A federal grant will help the states and private trucking technology companies lay the groundwork for smart roadways that feature autonomous trucks and smart logistics between Columbus and Indianapolis.
Ohio and Indiana are teaming up to strengthen how automated driving technology moves freight between Columbus, Ohio, and Indianapolis. The two states’ departments of transportation were just awarded matching federal grants for the I-70 Truck Automation Corridor Project.
The project would use smart logistics solutions along the 175-mile stretch of I-70 between the two state capitals. Leaders from both states are touting the multistate approach, which also includes participation from technology providers, truck manufacturers, regional logistics councils and freight companies. With those partners contributing $4.5 million in matching funds, nearly $9 million will be invested in the corridor.
“This project is going to be focusing on platooning demonstrations and understanding of what sort of work needs to be done by the state highway transportation agencies to prepare for truck automation,” Pam Fisher, the economic development director for the Indiana DOT, explained during a Purdue University-hosted webinar about advancing driver-centric automation.
Fisher said it’s the job of the state agencies to create a path for transportation technology companies to use automation to make freight more efficient. She praised the work of companies such as Peloton Technologies, which has partnered with her agency and Purdue to create the next generation of platooning.
The project allows freight companies and truck automation vendors to deploy partially automated trucks on I-70 between Columbus and Indianapolis. To ensure the safe deployment of these technologies on public roads, the Ohio-based Transportation Research Center (TRC) will offer professional driver training for participating fleets and performing an automation audit of I-70. The data gathered by TRC will provide the DOTs with insights to make roadways ready for partially-automated vehicles. During public road testing, a professional driver would be at the wheel ready to intervene if needed. The project data gathered will be shared with USDOT to help shape federal policies and procedures across the U.S.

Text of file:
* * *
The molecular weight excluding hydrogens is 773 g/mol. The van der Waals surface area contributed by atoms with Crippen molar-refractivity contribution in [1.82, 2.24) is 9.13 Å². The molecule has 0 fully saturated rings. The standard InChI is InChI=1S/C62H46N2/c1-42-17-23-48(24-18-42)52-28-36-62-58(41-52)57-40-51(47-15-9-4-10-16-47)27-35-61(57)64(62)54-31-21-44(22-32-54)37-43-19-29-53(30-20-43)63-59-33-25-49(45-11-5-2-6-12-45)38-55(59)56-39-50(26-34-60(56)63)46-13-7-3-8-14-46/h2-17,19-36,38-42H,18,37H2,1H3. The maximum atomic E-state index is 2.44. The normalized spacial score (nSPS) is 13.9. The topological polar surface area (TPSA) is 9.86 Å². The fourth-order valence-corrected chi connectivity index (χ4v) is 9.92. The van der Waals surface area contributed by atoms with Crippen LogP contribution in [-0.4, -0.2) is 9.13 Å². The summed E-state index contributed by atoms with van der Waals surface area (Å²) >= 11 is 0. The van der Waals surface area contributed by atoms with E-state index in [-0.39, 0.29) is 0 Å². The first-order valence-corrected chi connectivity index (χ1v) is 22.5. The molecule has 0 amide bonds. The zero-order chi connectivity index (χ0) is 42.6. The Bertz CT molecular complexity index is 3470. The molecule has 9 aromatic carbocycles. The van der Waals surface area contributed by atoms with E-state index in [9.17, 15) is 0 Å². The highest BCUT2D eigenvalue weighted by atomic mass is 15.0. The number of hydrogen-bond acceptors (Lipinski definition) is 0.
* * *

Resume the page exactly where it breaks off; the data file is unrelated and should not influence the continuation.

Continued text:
“Once again, collaboration was the key to success,” noted Jack Marchbanks, the Ohio DOT director. “The project team assembled features state DOTs, technology providers, and the men and women of the freight industry. We at the Ohio Department of Transportation and DriveOhio are excited for the positive economic impacts this project will bring to Ohio.”
DriveOhio is an Ohio DOT initiative focused on connecting public and private entities involved in automated and connected transportation technologies. Transportation tech companies are working with DriveOhio to test autonomous vehicles and other next-generation transportation technology in the Midwest state that is a microcosm of the U.S.: It offers rural and urban traffic conditions with big cities and small towns, flat terrain in the north and hills and mountains in the south.
“We have something special here in Ohio,” said Patrick Smith, DriveOhio’s interim executive director. “As self-driving technology matures, it is important that everyone has a seat at the table. With the coalition of public, private and research institutions that we have built, we’re confident this project will provide valuable insights to USDOT and industry as we develop smart logistics policies, procedures and technology standards that will be shared across the nation.”
Ohio and Indiana have millions of transportation industry-related jobs. Both states are within a day’s drive to 60% of the U.S. and Canadian population and feature major freight corridors such as I-65, I-70, I-75, I-80 and I-90, which have all experienced substantial freight growth.
The data gained from this four-year project will support technological innovation in this vital sector of the regional economy, Indiana DOT’s Fisher noted. “It’s going to be public-private partnerships that move this technology forward,” she said. “And we are excited — here in the transportation corridor of the Midwest — to be leading the national discussion on the incorporation of disruptive transportation technology into the U.S. interstate system.”